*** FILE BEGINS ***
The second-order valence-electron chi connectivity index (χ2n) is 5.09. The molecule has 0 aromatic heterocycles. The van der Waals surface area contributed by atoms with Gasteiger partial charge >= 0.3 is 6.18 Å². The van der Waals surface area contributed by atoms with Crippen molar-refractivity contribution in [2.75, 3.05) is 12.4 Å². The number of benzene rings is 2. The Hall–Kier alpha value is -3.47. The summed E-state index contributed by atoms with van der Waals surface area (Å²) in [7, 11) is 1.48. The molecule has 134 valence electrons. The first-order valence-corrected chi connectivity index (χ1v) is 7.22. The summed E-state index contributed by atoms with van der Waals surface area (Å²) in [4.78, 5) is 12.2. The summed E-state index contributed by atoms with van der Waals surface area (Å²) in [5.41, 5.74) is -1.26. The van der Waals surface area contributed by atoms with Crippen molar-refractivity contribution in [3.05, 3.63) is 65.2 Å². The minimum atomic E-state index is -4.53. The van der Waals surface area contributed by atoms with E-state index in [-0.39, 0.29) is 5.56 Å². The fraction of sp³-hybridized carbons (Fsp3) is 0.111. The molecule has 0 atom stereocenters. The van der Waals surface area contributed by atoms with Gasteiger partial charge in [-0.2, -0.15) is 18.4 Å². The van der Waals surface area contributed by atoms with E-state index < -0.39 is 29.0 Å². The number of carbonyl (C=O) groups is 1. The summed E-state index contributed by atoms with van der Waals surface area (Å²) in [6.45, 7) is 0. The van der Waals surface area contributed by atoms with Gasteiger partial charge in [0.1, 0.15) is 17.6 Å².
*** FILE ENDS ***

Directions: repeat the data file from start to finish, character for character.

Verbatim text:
The second-order valence-electron chi connectivity index (χ2n) is 5.09. The molecule has 0 aromatic heterocycles. The van der Waals surface area contributed by atoms with Gasteiger partial charge >= 0.3 is 6.18 Å². The van der Waals surface area contributed by atoms with Crippen molar-refractivity contribution in [2.75, 3.05) is 12.4 Å². The number of benzene rings is 2. The Hall–Kier alpha value is -3.47. The summed E-state index contributed by atoms with van der Waals surface area (Å²) in [7, 11) is 1.48. The molecule has 134 valence electrons. The first-order valence-corrected chi connectivity index (χ1v) is 7.22. The summed E-state index contributed by atoms with van der Waals surface area (Å²) in [4.78, 5) is 12.2. The summed E-state index contributed by atoms with van der Waals surface area (Å²) in [5.41, 5.74) is -1.26. The van der Waals surface area contributed by atoms with Crippen molar-refractivity contribution in [3.05, 3.63) is 65.2 Å². The minimum atomic E-state index is -4.53. The van der Waals surface area contributed by atoms with E-state index in [-0.39, 0.29) is 5.56 Å². The fraction of sp³-hybridized carbons (Fsp3) is 0.111. The molecule has 0 atom stereocenters. The van der Waals surface area contributed by atoms with Gasteiger partial charge in [-0.2, -0.15) is 18.4 Å². The van der Waals surface area contributed by atoms with E-state index < -0.39 is 29.0 Å². The number of carbonyl (C=O) groups is 1. The summed E-state index contributed by atoms with van der Waals surface area (Å²) in [6.45, 7) is 0. The van der Waals surface area contributed by atoms with Gasteiger partial charge in [0.1, 0.15) is 17.6 Å².